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Ghostly images, spirited debate

Jacqueline Galke has heard the story before. A young student who died ofpneumonia at Patapsco Female Institute before her parents could reach herwanders the grounds of the former 19th-century school.

Nervous teens hang out there in hopes of a sighting. Ghost hunters stop bysnapping random photographs.

"We realize people think that it's a haunted site," said Galke, executivedirector of the Patapsco Female Institute Historic Park in Ellicott City. "Dowe care? No. It's been considered a haunted site at least for the last 25years."

If the pursuit of ghosts seems a frivolous curiosity to Galke, others takeit more seriously - ghost hunters who believe in what they see and ghostdebunkers who worry about pseudoscience.

Timothy Kerins and Ken Rathburn, two computer network controllers havetaken about 100 photographs over five visits to the institute in June and Julyand say they've come up with possible evidence of ghostly presence floatingaround the grassy fields of the stabilized ruins.

Shot with Kerins' digital camera, the images reveal what the pair call"orbs," or circular, floating illuminated objects and globs of white streaksthat they see as resembling a woman in white Victorian dress.

"We saw lights coming up," said Kerins, 36, a Timonium resident. "I didn'tknow if it was from lens flare [reflection of source light in a straight line]or a light back in the trees. Then we saw they were showing up next to objectsor in photos we took of each other. In some pictures, they were appearingwhere there was no light."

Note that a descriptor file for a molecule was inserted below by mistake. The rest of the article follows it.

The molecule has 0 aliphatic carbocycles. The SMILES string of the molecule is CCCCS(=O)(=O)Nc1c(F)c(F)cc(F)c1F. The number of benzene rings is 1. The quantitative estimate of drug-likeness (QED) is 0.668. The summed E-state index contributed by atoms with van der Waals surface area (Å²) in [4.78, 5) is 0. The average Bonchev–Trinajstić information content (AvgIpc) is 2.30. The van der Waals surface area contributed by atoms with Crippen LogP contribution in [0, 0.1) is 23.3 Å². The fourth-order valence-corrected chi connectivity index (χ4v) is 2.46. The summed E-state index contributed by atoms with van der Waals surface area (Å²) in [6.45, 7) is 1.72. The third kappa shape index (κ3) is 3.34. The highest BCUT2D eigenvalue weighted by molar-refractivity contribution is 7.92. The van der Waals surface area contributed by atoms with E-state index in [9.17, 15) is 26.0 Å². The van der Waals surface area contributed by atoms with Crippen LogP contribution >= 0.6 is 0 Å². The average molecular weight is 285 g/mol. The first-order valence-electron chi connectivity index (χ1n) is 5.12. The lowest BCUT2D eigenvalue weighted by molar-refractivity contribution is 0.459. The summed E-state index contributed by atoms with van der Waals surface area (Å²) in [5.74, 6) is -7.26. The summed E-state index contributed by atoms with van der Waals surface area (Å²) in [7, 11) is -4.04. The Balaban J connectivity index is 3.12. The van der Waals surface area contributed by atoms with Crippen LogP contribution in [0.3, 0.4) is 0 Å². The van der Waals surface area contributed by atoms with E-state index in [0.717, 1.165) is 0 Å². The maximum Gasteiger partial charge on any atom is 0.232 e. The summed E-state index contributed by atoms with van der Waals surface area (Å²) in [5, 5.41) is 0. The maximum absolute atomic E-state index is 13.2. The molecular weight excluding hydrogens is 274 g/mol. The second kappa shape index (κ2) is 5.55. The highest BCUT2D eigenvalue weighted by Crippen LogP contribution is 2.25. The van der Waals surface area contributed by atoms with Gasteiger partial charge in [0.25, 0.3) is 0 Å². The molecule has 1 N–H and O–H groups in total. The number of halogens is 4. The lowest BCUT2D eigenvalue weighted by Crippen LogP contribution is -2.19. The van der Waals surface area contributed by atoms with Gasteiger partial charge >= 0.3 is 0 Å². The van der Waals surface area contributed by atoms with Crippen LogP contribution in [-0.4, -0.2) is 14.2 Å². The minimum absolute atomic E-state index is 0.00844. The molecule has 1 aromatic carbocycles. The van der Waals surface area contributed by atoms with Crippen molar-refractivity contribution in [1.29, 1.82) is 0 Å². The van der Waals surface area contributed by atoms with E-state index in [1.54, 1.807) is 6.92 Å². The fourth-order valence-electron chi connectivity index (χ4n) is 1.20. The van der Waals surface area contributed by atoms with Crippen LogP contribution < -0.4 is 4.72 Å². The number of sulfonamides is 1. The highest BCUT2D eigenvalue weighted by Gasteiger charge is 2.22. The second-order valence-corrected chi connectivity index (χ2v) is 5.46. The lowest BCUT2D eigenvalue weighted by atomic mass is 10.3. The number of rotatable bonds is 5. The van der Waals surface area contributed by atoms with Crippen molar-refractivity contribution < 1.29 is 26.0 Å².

Although the images are of different sizes, he said, they are translucentand have texture.

On their next visit, the pair said they were stunned by the image of awhite luminary taken by Rathburn while he extended the camera in front of him."You're not going to believe this picture," Rathburn said.

If Rathburn and Kerins are entranced, professional ghostbuster Joe Nickellbelieves speculation about ghostly orbs and luminaries is a product of wishfulthinking.

"It has all the earmarks of superstition, ignorance and pseudo-science,"said Nickell, senior research fellow at the Committee for the ScientificInvestigation of Claims of the Paranormal (CSICOP) based in Amherst, N.Y., andscience writer for its publication, Skeptical Inquirer magazine.

"Science has never authenticated a single ghost," he said. "Most of whichis claimed as supernatural and paranormal is negative evidence. They say, `Wedon't know what this is. It's unexplained phenomena.' To claim you don't knowwhat something is and then claim it's paranormal or supernatural is lapse inlogic.

"It's arguing from ignorance. If you heard a funny noise in a house, youcan't claim that's a ghost because you don't know what it was. And if youdon't know, you don't know. Period. I've been in more haunted homes thanCasper. These phenomena don't happen when I'm around."

Nor, said Nickell, can anyone determine which are authentic ghost photosbecause there are no genuine ghost photo standards with which to compare them.